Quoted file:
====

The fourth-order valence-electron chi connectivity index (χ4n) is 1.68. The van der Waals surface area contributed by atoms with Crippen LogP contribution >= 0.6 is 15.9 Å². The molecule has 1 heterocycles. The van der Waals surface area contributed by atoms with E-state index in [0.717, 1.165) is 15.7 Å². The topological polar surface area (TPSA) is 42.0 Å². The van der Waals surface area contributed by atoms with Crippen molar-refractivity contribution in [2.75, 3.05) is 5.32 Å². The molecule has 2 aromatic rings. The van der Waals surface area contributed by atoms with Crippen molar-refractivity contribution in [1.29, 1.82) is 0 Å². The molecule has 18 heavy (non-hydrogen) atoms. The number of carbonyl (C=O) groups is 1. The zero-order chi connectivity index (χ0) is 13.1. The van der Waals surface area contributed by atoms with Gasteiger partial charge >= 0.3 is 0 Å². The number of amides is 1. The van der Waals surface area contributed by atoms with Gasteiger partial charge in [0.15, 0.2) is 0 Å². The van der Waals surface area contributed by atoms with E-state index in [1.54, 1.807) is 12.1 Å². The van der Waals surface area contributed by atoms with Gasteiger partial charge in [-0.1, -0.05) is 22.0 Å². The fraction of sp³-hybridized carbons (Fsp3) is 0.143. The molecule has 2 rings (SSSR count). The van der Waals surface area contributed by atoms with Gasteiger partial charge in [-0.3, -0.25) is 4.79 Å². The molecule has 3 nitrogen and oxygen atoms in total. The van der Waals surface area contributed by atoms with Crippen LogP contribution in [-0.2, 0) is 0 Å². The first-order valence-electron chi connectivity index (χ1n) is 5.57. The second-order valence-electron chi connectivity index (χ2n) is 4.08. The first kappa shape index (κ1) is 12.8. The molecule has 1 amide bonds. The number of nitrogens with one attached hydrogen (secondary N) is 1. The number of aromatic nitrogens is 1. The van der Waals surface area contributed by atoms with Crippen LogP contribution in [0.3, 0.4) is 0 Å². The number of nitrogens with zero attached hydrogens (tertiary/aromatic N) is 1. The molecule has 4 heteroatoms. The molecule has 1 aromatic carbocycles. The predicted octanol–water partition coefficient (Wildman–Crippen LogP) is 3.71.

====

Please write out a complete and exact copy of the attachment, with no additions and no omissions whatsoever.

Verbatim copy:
The fourth-order valence-electron chi connectivity index (χ4n) is 1.68. The van der Waals surface area contributed by atoms with Crippen LogP contribution >= 0.6 is 15.9 Å². The molecule has 1 heterocycles. The van der Waals surface area contributed by atoms with E-state index in [0.717, 1.165) is 15.7 Å². The topological polar surface area (TPSA) is 42.0 Å². The van der Waals surface area contributed by atoms with Crippen molar-refractivity contribution in [2.75, 3.05) is 5.32 Å². The molecule has 2 aromatic rings. The van der Waals surface area contributed by atoms with Crippen molar-refractivity contribution in [1.29, 1.82) is 0 Å². The molecule has 18 heavy (non-hydrogen) atoms. The number of carbonyl (C=O) groups is 1. The zero-order chi connectivity index (χ0) is 13.1. The van der Waals surface area contributed by atoms with Gasteiger partial charge >= 0.3 is 0 Å². The number of amides is 1. The van der Waals surface area contributed by atoms with Gasteiger partial charge in [0.15, 0.2) is 0 Å². The van der Waals surface area contributed by atoms with E-state index in [1.54, 1.807) is 12.1 Å². The van der Waals surface area contributed by atoms with Gasteiger partial charge in [-0.1, -0.05) is 22.0 Å². The fraction of sp³-hybridized carbons (Fsp3) is 0.143. The molecule has 2 rings (SSSR count). The van der Waals surface area contributed by atoms with Gasteiger partial charge in [-0.3, -0.25) is 4.79 Å². The molecule has 3 nitrogen and oxygen atoms in total. The van der Waals surface area contributed by atoms with Crippen LogP contribution in [-0.2, 0) is 0 Å². The first-order valence-electron chi connectivity index (χ1n) is 5.57. The second-order valence-electron chi connectivity index (χ2n) is 4.08. The first kappa shape index (κ1) is 12.8. The molecule has 1 amide bonds. The number of nitrogens with one attached hydrogen (secondary N) is 1. The number of aromatic nitrogens is 1. The van der Waals surface area contributed by atoms with Crippen LogP contribution in [0.3, 0.4) is 0 Å². The number of nitrogens with zero attached hydrogens (tertiary/aromatic N) is 1. The molecule has 4 heteroatoms. The molecule has 1 aromatic carbocycles. The predicted octanol–water partition coefficient (Wildman–Crippen LogP) is 3.71.